Kodak EasyShare P880 Digital Camera Review
*The electronic viewfinder is clear and bright, though it sits behind a small window with an enormous rubber eye cup. The eye cup is comfortable, but it is so much larger than the tiny viewfinder. The viewfinder display is listed as a 237,000 pixel display, and it’s sharp and usable. The view is certainly better than that provided by the 115,000 pixel LCD screen, and using the viewfinder saves battery power as well. The diopter adjustment is worth playing with as it has 16 steps. This will be great for those photographers who wear eyeglasses; those glasses won’t fit between the eye and the enormous eye cup. Unfortunately, the diopter adjustment itself is small and smooth on the sides, making it difficult to rotate. Hopefully photographers will only need to battle this dial once.
*The EasyShare P880 has a 2.5-inch, 115,000-pixel LCD monitor. It should really have better resolution, as some models now offer the same sized screen with 230,000 pixels. Still, the LCD has a very good anti-reflection coating and is visible over a wide angle of view from side to side. When the Kodak EasyShare P880 is tilted vertically, it’s a different story. The screen solarizes even at the slightest angle and is hard to view – even with brightness adjustments and such. The LCD’s brightness adjustment is the first option in the setup menu and offers users five steps. There is no live view, so users must guess and select before viewing the final product. The five options provide enough range for a variety of situations, from bright beaches to dimly lit streets. In tough lighting, the electronic viewfinder is still the best option: it has better resolution and is shaded by the eye cup. Users can switch the view from the LCD to the viewfinder with the designated EVF/LCD button to the left of the viewfinder. And as far as accuracy is concerned, the viewfinder and LCD both achieve a 100 percent view of the field.
*The EasyShare P880’s built-in flash must be manually opened even when the camera is in the fully automatic mode. There is no button to open it; there are only small tabs at each side of the flash so it can be pried upward. The flash itself is centered directly above the lens, which is great. However, when I photographed a blank wall to test how evenly the flash lights subjects I got horrible results. There is a bright horizontal band about 1/4 of the way up from the bottom of the frame. I realize no one will be photographing blank walls, but that bright band will look strange when it’s not on your subject’s face.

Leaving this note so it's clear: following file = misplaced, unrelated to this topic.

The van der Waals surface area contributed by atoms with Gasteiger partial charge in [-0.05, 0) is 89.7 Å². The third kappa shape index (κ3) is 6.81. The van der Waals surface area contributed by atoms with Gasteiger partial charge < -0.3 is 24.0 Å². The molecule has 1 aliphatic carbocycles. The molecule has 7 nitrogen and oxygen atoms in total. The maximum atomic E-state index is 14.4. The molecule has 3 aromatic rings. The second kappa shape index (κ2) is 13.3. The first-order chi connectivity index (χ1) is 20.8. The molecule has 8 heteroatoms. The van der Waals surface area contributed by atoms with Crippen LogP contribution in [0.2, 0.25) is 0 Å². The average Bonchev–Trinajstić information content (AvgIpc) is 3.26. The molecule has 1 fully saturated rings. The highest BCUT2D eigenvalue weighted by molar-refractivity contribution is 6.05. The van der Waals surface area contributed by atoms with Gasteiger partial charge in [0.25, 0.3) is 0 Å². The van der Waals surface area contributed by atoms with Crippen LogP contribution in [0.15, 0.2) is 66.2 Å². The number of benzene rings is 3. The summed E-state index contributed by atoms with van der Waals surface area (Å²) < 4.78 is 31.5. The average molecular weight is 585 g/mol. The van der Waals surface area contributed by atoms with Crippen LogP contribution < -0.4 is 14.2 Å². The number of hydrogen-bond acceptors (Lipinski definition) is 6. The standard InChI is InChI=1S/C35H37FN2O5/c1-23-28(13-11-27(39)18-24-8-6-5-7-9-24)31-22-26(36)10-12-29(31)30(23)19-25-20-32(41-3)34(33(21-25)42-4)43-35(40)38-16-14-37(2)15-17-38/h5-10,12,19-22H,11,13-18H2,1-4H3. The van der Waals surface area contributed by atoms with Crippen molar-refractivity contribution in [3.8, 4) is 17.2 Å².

The built-in flash reaches from 1.6-13 feet when the lens is at its 24mm setting. When the lens is at its most telephoto, the flash is limited to 10 feet. This is still better than most compact digital cameras’ built-in flashes. The flash showed some falloff in the corners when the lens was set to 24mm, but the shots were usable.
The flash mode can be changed only when the flash is open. The following modes are available: Auto, Slow Sync, Fill, and Red-Eye Reduction. Not all of the modes are available in every exposure mode though. In the manual mode, only Off and Slow Front Sync are available. In the custom menu, front and rear curtain modes are there for the choosing. There is a flash compensation range of +/- 1 in 1/3 increments; this is accessed with the jog dial and Set button. I tried to test the flash to see how long it took to recycle and take its next picture, but the P880 is so slow at recording images to the memory that this test was irrelevant.
The P880’s hot shoe accepts a dedicated flash. Kodak supplied a preproduction P20 Zoom Flash with the P880 that we tested. Though Kodak says that the item we tested may not meet the specs of the final retail product, the unit has some excellent features. It picks up data for focal length and through the lens exposure. It pivots 90 degrees for bounce flash, and with its 35 ft range it is much more powerful than the built-in flash. We got good results bouncing the P20, with the camera lens set to 24 mm. The P20 flash is easy to use with its power switch and two dedicated buttons: Mode and Zoom. The mode button switches the flash from Auto to Manual PR 1/1, 1/2, 1/4, 1/8, or 1/16. The Zoom button switches from Auto to Manual 24, 28, 35, 50, or 80 mm. The Kodak P20 flash accessory retails for $149. The EasyShare P880 also has a PC terminal to sync with non-hot shoe flashes, so even studio flashes could work with this model.
*The Kodak EasyShare P880 sports a Schneider-Kreuznach Variogon zoom lens that looks detachable but is not. The 5.8x optical zoom lens reaches from a very wide 24 mm (equivalent) to a longer 140 mm. The broad lens has a maximum aperture of f/2.8 at its widest and f/4.1 at its most telephoto. The f/8 minimum aperture is available throughout the entire focal length. Surrounding the lens itself is a large ribbed rubber zoom ring and a smaller plastic focus ring behind it. Both rings move quite smoothly, but the focus ring feels rather cheap. The zoom ring’s rubber surface and much broader size make it easier to move. And by the way, the zoom lens works in the movie mode, making the Kodak P880 a contender as a hybrid imaging device.
The end of the lens has a thread for optional conversion lenses. Because the P880 has a wide 24mm lens, it is compatible with only telephoto conversion lenses. Kodak is introducing a Schneider-Kreuznach Xenar 1.4x telephoto lens in November 2005 for $150. Included with the P880 is a sun hood for the end of the lens and a cap complete with an attaching strap. The Kodak EasyShare P880 also has 2x digital zoom activated by the magnifying glass button, but it only degrades the quality of the image.
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